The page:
Figs. 7 and 8 show another means for fastening two strips together. In Fig. 7 there is shown a strip 46 the end of which is tapered to form a narrow'portion 47 and is then widened to form "a key :portion 48. Near the opposite end of strip 46, there is cut through this strip a keyshaped portion49. The strip 46 is usedin conjunction witha strip 51 as shownin Fig. 8. The strip 51 is provided withtwo slots 52 and 53 similar to the slots shown in .Fig. 3. When the apparatus is assembled, the keys '48 and 49 of the strip 46 are bent up, twisted 90, inserted through the slots v52 and 53 and twisted back their original shape. The fastening action is similar tothat of the rivets '22 and 24 of Fig. 3.

Fig. 9 shows another arrangement of strips which may be used. In this embodiment'tworesilientstrips 56 and 57 are provided, each of which is slightly less than half thewidth of the face of the guide. These strips are laid side by side along the top of the guide. Near thatend of'strip' 56 which is secured to the flange, a narrow strap of relatively rigid material 58 is secured, for example, by means of a rivet 59. The strap 58 extends transversely strap 61 is secured by means of a rivet 62. Strap 61 extends transversely and overlies the strip 59 without being fastened to it. It is apparent that as the guide is flexed, the strip 56 and 57 may slide longitudinally with respect to each other and to theguid'e, while the straps 58 and 61 will hold the strips 56 and 57 in contact with the face of the guide.

The "invention has been described with respect to a numherof specific embodiments. However, many modifications may be made within the scope of the invention. For example, the strips 14 and 15 may be secured to the flanges or to the ends of the guide in any desired manner. Many other modifications will occur .to those skilled in the art.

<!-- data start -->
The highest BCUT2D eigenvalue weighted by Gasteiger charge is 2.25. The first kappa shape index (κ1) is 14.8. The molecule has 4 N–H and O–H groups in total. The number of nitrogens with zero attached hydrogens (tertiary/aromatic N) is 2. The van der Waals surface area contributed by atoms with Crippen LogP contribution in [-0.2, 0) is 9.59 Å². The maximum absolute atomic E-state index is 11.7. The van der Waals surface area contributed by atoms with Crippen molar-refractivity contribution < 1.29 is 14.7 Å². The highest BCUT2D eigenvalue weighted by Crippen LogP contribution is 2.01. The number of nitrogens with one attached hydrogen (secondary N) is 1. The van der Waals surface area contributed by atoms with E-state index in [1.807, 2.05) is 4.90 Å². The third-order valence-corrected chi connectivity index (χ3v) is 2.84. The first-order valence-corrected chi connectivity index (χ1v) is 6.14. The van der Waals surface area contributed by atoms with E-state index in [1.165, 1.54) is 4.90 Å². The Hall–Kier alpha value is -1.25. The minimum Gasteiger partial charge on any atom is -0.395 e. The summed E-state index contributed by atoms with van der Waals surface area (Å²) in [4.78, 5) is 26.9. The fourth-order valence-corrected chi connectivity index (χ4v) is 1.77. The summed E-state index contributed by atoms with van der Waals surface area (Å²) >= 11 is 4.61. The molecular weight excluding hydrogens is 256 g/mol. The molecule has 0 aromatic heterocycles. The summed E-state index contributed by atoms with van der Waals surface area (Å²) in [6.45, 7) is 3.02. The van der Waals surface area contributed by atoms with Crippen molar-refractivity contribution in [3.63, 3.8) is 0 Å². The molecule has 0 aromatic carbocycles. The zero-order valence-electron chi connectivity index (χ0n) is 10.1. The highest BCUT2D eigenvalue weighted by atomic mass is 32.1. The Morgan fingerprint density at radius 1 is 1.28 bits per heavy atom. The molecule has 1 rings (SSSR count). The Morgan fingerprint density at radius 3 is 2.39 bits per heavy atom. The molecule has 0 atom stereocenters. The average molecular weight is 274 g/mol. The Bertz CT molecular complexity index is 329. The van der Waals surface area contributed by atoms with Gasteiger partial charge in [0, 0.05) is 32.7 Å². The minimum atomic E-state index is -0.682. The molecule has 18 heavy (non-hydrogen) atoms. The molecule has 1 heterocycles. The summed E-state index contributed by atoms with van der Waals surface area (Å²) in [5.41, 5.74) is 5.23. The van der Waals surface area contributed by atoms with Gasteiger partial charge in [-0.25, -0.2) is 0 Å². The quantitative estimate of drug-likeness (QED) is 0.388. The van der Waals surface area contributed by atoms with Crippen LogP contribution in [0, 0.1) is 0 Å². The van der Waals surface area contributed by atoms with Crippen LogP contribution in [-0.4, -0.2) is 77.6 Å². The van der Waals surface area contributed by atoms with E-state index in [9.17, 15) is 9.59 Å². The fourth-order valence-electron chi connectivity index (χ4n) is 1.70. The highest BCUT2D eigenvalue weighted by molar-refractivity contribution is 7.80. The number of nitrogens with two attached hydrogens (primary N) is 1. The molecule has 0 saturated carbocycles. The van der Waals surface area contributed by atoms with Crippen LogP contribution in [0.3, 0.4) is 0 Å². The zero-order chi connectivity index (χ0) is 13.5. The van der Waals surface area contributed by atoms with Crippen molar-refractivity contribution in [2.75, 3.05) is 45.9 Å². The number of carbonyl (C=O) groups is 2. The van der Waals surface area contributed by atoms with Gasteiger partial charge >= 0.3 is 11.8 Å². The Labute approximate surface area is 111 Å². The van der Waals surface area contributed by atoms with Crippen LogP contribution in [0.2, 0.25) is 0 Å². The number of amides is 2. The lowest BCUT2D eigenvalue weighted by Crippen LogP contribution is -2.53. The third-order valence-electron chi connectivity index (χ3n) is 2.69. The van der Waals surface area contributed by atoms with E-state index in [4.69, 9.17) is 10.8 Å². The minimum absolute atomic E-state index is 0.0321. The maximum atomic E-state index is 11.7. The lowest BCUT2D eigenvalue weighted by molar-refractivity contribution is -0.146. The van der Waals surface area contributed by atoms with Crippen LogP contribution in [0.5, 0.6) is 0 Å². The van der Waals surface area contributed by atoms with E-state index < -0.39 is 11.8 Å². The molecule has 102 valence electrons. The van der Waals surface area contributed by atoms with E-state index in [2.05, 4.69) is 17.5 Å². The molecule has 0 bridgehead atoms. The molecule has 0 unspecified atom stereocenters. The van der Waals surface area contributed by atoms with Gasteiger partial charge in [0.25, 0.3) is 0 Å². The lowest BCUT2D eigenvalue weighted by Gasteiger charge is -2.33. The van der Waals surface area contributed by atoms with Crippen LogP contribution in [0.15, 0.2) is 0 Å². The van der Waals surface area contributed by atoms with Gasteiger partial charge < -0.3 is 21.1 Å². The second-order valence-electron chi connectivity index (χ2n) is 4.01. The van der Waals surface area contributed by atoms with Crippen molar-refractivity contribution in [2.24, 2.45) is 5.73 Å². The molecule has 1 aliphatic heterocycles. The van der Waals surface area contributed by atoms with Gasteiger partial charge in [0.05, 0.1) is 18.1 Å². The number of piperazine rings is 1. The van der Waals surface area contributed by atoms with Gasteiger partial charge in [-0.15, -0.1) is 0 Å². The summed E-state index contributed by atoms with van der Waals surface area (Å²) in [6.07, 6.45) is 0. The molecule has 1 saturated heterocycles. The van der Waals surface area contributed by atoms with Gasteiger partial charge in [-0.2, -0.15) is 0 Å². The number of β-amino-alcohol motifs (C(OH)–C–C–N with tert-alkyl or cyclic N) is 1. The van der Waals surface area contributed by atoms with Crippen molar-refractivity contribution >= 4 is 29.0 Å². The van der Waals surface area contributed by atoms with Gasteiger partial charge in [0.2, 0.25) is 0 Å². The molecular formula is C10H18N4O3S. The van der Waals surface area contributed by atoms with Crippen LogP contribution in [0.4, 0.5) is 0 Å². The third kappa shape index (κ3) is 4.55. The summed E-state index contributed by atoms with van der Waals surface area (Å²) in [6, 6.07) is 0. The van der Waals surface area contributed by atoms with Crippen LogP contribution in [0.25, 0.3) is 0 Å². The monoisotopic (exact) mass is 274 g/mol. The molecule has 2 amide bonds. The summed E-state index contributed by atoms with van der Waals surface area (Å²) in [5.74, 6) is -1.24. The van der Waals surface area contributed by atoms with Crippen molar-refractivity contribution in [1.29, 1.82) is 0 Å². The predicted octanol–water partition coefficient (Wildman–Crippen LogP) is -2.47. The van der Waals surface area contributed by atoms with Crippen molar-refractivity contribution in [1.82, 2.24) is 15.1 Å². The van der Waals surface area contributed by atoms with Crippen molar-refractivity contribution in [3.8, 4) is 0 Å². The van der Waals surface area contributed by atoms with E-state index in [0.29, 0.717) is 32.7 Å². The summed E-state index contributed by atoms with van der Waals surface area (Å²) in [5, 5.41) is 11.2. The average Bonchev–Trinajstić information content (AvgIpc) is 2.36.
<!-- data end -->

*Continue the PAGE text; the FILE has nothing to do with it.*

What is claimed is:

1. A flexible waveguide comprising, a conductive tube having transverse corrugations, a first resilient strip lying along the outside of said tube and rigidly secured to one end thereof, a second resilient strip adjacent to said first strip and rigidly secured to the other end of said tube, and means forfastening said strips together so as to permit relative longitudinal motion and restrain relative motion normal to the planes of said strips.

2. A flexible waveguide comprising, a seamless, hollow, conductive tube of generally rectangular cross section having transverse corrugations to render said tube flexible, a flange secured to each end of said tube for coupling said tube to other microwave'components, a first resilient metal strip lying along one face of said tube and rigidly secured to one ofsaid flanges, a second resilient-metal strip overlying said first strip and rigidly secured to the other of said flanges, means for holding adjacent faces of said strips in contact while permitting relative longitudinal movement of said strips, and third and fourth strips, similar to said first and second strips and similarly arranged and secured,lying along the opposite face of said tube.